Size Doesn’t Matter When It Comes to Affordable Housing

January 21, 2021


When it comes to working with rental housing developers, one size does not fit all.

“We work with a whole range of developers,” said Chris Thompson, Director of Strategic Housing at Virginia Housing. “From small, private and nonprofit developers to very large-scale for-profit and not-for-profit developers.”

What separates them are the levels of investment and experience. Typically, large developers are putting together proposals upwards of $5 million, have their own brokers, and are armed with years of experience. Smaller developers, on the other hand, typically propose developments under the $5 million mark and are less than 10 units.

In recent years, Virginia Housing has made a concerted effort to create a more robust network of smaller developers by creating a Strategic Lending Department, new community outreach initiatives and educational tools.

“In many cases, smaller developers don’t know where to start,” said Wally Robinson, Strategic Lending Officer with Virginia Housing. “They have great ideas but might not have direction. We work closely with them and help them put their ideas on paper, come up with a strategic plan and get things going.”

“Pre-COVID-19 we would go meet with them one-on-one and walk the property site with them,” added Thompson. “Now, we have transitioned a lot of that to virtual discussions, but we remain just as involved. We discuss finances, feasibility studies, how to apply for grants that can help them with market analysis and project planning, as well as determine if their development is viable.”

Zarina Fazaldin, a Richmond developer and community activist, has worked with Virginia Housing on revitalization projects since the early 2000s.

Most recently, funding she received through Virginia Housing allowed her to purchase an abandoned historic mansion in the Jackson Ward section of Richmond and transform it into a four-unit affordable housing complex. The two-story house was built in 1915 for Dr. William Henry Hughes, a prominent African American physician at the time.

Without the low-interest loan from Virginia Housing, Fazaldin said she would have had to separate the property into 10-12 units instead of four just to make a profit. That many units would have taken away from the character of the home, which was built by Richmond’s first African American architect Thaddeus Russell.

“Virginia Housing’s help didn’t just allow me to purchase the property, but to keep its historical character inside and out,” said Fazaldin.

While Fazaldin loves old houses and transforming them into something new, she’s most passionate about how that transformation affects the surrounding community.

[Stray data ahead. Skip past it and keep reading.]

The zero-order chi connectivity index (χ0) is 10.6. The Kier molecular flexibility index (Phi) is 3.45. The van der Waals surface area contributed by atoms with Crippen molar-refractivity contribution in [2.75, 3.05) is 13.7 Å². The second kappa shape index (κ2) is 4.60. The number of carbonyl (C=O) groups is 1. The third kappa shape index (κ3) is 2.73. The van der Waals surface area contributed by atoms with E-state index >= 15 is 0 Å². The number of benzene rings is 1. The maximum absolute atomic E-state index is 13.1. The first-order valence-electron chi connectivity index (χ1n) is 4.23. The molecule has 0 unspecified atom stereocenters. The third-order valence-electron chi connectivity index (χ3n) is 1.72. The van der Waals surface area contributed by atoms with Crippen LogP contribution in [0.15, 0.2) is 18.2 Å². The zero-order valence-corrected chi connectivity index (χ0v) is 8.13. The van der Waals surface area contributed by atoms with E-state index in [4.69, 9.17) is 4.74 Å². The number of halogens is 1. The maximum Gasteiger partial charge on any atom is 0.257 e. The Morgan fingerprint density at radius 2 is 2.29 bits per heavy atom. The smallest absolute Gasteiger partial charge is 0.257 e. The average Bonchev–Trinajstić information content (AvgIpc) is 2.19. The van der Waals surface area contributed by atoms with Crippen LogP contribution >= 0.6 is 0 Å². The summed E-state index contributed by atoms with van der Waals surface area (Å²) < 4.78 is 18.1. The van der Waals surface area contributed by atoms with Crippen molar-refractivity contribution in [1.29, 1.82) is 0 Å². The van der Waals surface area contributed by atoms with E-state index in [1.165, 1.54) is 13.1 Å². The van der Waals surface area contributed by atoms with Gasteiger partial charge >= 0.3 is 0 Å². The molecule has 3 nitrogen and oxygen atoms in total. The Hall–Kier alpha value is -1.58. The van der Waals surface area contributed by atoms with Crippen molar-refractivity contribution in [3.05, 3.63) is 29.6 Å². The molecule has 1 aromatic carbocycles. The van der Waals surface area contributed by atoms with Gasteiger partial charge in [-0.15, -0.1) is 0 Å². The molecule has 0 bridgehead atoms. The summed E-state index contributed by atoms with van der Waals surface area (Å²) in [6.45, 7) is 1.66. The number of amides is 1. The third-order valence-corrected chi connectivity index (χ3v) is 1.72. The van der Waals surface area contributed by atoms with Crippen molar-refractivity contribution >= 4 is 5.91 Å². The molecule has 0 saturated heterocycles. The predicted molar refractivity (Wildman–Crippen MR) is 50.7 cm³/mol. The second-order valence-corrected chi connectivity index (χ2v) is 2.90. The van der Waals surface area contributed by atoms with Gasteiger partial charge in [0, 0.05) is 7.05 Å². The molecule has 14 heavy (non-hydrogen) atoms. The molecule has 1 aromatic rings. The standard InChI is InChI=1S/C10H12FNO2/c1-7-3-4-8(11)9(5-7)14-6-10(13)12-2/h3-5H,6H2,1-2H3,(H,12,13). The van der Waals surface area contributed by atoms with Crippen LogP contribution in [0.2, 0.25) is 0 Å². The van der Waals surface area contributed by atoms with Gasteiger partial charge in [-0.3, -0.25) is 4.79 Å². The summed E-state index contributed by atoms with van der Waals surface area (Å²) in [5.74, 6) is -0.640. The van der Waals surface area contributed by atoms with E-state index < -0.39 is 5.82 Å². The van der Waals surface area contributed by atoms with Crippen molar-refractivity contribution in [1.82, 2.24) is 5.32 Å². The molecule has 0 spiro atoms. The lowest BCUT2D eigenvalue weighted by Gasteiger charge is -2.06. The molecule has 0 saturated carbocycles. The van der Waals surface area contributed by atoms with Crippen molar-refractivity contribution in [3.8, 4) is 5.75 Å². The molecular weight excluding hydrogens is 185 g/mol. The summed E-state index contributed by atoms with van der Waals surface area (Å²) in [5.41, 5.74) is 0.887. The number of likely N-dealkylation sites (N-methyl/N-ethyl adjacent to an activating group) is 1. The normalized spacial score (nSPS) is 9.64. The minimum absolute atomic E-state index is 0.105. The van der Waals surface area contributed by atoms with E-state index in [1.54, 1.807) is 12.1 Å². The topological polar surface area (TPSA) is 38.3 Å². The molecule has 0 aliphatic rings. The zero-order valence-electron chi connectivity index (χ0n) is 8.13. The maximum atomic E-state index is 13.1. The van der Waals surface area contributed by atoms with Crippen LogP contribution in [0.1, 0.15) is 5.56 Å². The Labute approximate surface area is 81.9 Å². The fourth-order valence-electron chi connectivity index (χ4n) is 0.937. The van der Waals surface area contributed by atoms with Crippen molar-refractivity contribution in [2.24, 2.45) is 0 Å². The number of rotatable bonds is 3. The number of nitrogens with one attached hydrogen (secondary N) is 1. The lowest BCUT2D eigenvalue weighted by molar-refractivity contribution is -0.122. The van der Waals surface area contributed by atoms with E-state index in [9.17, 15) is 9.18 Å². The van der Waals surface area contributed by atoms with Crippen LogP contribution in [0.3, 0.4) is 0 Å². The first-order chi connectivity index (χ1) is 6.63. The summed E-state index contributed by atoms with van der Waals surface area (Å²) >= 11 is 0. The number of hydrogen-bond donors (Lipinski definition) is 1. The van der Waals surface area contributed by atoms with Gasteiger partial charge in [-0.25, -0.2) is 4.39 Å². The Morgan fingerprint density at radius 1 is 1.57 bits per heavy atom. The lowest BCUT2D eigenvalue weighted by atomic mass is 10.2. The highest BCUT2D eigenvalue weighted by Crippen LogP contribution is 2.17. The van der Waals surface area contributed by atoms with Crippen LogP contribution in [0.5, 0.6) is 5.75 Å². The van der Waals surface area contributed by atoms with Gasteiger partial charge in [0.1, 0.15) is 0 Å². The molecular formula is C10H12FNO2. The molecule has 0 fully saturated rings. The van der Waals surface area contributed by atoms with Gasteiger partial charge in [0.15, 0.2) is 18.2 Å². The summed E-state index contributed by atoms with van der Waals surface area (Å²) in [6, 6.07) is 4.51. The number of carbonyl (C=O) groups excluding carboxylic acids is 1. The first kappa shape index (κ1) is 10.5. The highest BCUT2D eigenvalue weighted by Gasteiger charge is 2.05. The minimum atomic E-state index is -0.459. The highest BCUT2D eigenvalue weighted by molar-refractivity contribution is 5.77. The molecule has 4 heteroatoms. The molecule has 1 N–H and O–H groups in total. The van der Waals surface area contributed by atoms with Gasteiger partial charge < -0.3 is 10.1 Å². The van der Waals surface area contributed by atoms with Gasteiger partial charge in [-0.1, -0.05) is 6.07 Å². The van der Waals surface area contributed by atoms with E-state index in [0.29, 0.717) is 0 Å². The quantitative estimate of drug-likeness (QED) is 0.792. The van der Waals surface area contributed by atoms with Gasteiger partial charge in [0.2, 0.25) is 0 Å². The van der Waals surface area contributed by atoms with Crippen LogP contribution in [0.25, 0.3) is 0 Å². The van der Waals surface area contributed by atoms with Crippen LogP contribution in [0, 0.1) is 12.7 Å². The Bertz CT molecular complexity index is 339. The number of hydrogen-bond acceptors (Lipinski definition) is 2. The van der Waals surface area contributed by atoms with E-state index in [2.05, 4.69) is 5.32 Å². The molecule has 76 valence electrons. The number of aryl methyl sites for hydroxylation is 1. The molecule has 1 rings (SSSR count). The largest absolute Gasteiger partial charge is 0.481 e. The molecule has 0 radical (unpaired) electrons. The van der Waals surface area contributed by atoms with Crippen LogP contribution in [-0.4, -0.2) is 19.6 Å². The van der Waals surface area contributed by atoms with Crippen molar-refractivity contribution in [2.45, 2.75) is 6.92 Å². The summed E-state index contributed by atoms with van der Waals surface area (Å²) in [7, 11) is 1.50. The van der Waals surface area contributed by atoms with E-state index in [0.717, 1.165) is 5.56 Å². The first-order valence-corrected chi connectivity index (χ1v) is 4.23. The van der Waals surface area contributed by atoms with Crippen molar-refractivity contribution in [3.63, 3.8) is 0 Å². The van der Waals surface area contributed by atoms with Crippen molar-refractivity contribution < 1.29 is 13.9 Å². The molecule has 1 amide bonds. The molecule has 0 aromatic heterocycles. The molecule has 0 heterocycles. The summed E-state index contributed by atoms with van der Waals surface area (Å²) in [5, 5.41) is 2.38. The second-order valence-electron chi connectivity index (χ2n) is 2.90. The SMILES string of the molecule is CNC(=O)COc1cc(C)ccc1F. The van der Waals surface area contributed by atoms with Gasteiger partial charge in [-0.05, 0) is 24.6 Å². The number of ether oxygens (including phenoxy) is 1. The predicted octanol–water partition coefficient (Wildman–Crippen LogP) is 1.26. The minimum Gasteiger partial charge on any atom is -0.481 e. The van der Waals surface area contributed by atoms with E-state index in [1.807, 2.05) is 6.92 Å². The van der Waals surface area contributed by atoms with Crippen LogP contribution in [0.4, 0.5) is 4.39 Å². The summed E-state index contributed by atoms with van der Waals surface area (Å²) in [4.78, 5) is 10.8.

“It’s so important, especially in the Richmond area where there are so many historic homes,” she said. “The neighbors get excited, and they start working on their houses too and then others purchase homes in the community. Eventually these once-ignored and abandoned neighborhoods start to come back to life.”

This kind of result is a perfect example of how small developers can make a big impact.

Urban Hope, another small developer based out of Richmond, recently worked with Virginia Housing for the first time. The small faith-based nonprofit has been in operation for nearly 20 years and focuses on providing affordable housing opportunities and financial health education to those in the East End of the city.

“They are a well-organized group that fundraise their money, collaborate and bring in investors and truly focus on individuals and their housing needs,” said Robinson, who worked with Urban Hope on the lending side.

Virginia Housing provided $415,000 in funding through its REACH Virginia program to help cash out short-term investors and provide permanent financing for an affordable housing development Urban Hope owns in the Church Hill area.

Urban Hope’s Executive Director Sarah Hale said the experience was amazing, and that she hopes Virginia Housing will “continue to be an essential partner” in future deals.

“Many people pointed us in the direction of Virginia Housing as a place of great resources in terms of guidance, information and potentially capital,” said Hale.

Feedback like Hale’s is exactly what Robinson and Thompson want to hear as they continue to spread the word about Virginia Housing’s programs and assistance for small developers throughout the state – particularly in rural areas. “We really want to focus on the underserved markets,” said Thompson. “I think a lot of small developers don’t know what’s available and don’t realize the level of direct technical assistance we can provide in addition to financing.”

To learn more about partnering with Virginia Housing, contact

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